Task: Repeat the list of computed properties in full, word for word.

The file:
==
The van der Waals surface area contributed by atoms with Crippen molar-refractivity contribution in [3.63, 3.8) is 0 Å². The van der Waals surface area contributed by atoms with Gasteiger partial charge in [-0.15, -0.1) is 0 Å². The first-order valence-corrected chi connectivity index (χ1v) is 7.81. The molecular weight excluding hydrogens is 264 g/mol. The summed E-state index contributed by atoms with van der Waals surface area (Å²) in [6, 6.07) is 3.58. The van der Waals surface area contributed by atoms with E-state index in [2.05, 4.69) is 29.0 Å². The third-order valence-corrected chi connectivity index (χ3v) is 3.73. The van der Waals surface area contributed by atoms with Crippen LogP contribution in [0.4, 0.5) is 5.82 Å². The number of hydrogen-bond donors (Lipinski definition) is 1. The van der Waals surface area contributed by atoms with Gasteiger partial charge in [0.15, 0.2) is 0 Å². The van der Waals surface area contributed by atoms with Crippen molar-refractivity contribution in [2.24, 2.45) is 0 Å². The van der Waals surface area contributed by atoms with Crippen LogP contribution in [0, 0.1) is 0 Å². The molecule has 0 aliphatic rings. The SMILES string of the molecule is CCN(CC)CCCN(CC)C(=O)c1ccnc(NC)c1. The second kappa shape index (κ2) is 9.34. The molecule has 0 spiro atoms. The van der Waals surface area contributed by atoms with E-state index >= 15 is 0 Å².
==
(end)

The van der Waals surface area contributed by atoms with Crippen molar-refractivity contribution in [3.63, 3.8) is 0 Å². The van der Waals surface area contributed by atoms with Gasteiger partial charge in [-0.15, -0.1) is 0 Å². The first-order valence-corrected chi connectivity index (χ1v) is 7.81. The molecular weight excluding hydrogens is 264 g/mol. The summed E-state index contributed by atoms with van der Waals surface area (Å²) in [6, 6.07) is 3.58. The van der Waals surface area contributed by atoms with E-state index in [2.05, 4.69) is 29.0 Å². The third-order valence-corrected chi connectivity index (χ3v) is 3.73. The van der Waals surface area contributed by atoms with Crippen LogP contribution in [0.4, 0.5) is 5.82 Å². The number of hydrogen-bond donors (Lipinski definition) is 1. The van der Waals surface area contributed by atoms with Gasteiger partial charge in [0.15, 0.2) is 0 Å². The van der Waals surface area contributed by atoms with Crippen molar-refractivity contribution in [2.24, 2.45) is 0 Å². The van der Waals surface area contributed by atoms with Crippen LogP contribution in [0, 0.1) is 0 Å². The molecule has 0 aliphatic rings. The SMILES string of the molecule is CCN(CC)CCCN(CC)C(=O)c1ccnc(NC)c1. The second kappa shape index (κ2) is 9.34. The molecule has 0 spiro atoms. The van der Waals surface area contributed by atoms with E-state index >= 15 is 0 Å².